- Online users scan content because they’re busy and must check whether reading is worthwhile.
- Scanning is brutally quick.
- Videos get a few seconds to hook viewers before they scroll on by
- Most publishers seem oblivious to this extreme online pickiness.
Blame evolution. Half the human brain is tied up with visual processing. It has adapted to deal with life-and-death situations and left us incredibly quick to judge – a tenth of a second to assess a face for attractiveness and trustworthiness.
And yet this fundamental feature of human behaviour, the development of rapid visual analysis to ensure survival, is generally ignored in content design.
The competition for eyeballs is so intense that those creating online content are locked into a Darwinian battle for attention, a battle in which only the visually appealing survive.
Most websites, blog posts, social media, search metadata, and social videos ignore the need to make a good impression fast.
It’s a fundamental error and one of the six most common blindspots of digital media. And it’s why those teams who focus on visuals do disproportionately well.
1. We don’t read, we scan first
One of the most surprising findings in user research is that we apply similar tactics to assessing content to those we use in assessing another person.
When we assess a human face, we are looking for a quick read on whether the person behind it is trustworthy, attractive, or possibly a threat.
When we assess a piece of digital content, we are looking for a quick read on whether the content is interesting, well-produced, and not a waste of our time.
Eye-tracking studies by the Nielsen Norman Group identify a number of ways in which users parse content.
Committed readers jump straight in and read word for word. You perhaps think this is the way that you read web pages. But if that’s right, you are in the minority.
The most common is the ‘F-pattern’ in which users scan right to left at the top, usually reviewing a headline, then focus on the start of the piece, perhaps the first paragraph, and then move down to see what else there is.
The Spotted Pattern is driven by the search for keywords in the text that establish the piece as relevant.
Layer-cake scanning involves just headlines and subheadlines.
These patterns hold for all online content – homepages, blog posts, search results pages, newsletters, and social posts.
2. We scan very rapidly
Websites: A 2010 University of Missouri study of responses to homepage designs suggested it takes less than 0.2 seconds for someone to assess a website.
Search results: A 2015 eye-tracking study on Google results showed that it takes users 8-9 seconds to scan the first 5-6 results and then read a little more before clicking on a link or refining the search.
The average time is roughly in line with a Microsoft Canada study from 2015 showing attention spans had fallen from 12 seconds in 2000 to just eight in 2013.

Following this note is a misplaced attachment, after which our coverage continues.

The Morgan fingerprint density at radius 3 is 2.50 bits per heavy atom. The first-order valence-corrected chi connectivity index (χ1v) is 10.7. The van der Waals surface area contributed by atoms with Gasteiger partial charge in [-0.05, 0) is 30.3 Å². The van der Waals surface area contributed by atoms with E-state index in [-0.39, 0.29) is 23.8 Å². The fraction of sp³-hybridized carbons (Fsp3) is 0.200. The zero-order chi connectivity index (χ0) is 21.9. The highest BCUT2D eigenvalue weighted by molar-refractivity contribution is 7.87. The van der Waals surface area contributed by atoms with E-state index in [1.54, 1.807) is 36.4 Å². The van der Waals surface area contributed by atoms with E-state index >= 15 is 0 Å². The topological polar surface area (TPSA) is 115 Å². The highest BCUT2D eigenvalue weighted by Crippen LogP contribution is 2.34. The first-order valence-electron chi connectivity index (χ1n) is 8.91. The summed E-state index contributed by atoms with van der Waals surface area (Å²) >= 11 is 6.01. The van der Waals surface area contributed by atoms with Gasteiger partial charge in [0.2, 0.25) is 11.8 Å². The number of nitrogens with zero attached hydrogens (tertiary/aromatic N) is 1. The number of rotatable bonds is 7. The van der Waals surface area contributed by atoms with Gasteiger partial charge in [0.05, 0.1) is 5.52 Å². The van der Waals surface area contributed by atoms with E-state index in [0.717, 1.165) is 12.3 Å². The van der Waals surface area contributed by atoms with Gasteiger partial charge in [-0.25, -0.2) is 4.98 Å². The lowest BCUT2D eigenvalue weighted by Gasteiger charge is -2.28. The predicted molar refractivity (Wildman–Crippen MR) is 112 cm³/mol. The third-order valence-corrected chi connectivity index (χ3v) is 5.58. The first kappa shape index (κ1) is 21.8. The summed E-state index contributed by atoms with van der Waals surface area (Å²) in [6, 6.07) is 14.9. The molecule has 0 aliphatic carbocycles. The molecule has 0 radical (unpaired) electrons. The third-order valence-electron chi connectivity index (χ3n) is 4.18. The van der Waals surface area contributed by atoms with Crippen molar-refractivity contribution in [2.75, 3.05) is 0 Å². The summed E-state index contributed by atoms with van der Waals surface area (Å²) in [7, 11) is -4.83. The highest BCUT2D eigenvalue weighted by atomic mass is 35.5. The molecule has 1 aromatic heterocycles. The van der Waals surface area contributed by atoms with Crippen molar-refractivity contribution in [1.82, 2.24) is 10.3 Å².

That eight seconds estimate is interesting, it turns out it’s roughly how long a recruiter spends scanning your CV and the average watch time of a Facebook video.
Social media posts: Facebook tells advertisers that users only give them 2.5 seconds before they move on to the next social post in their feeds. On mobile, it is just 1.7 seconds.
Social videos: Facebook doesn’t count a video view until someone has watched for at least three seconds. That seems to be the threshold for deciding whether to stay or move on.
Sixty-five per cent of people who view for three seconds will go on to watch 10 seconds. And 45 per cent of people will watch for 30.
How to adapt to a rapidly scanning user base
1. Create a scanner-friendly structure
Avoid unbroken text. The hardest thing to scan is a sea of words. This is particularly important on mobile. Anything you can do to break up the text will help users to parse your content.
Start by keeping paragraphs short.
Employ scan-supporting tactics. The sharpest operators use lots of subheadings, bolding of keywords, and intelligent use of links. Bolded opening words for paragraphs (as in this section) are particularly helpful.
Axios News is a good example of a publisher that uses bolded text to help break up the page.
Use images carefully. Images can increase interest and break up a wall of text. But if they are scattered irregularly on the page will impede scanning and frustrate viewers. The use of lots of small images is particularly problematic.
2. Use key text effectively
Not all words are created equal. Make the words in headlines, sub-headlines, and the beginning of paragraphs really count.
Self-explanatory trumps curiosity-rousing. The whole point of scanning is to get a quick read. So make headlines and sub-headlines super-clear and avoid the temptation to use intrigue.
3. Be bold with bolding
It helps if the first few words of each paragraph give a strong signal of what it’s about.
4. Use lists
The most helpful thing you can do is to lead with a bullet-pointed summary. But consider turning other paragraphs into lists, which are natural focal points and signal that you’re making things as accessible as possible.
5. Hook social video viewers in the first three seconds
About 70% of users scroll past an auto-playing social video within the first three seconds. Consider that as the maximum time you have to hook them and aim to sell your story and pique their visual interest right at the start.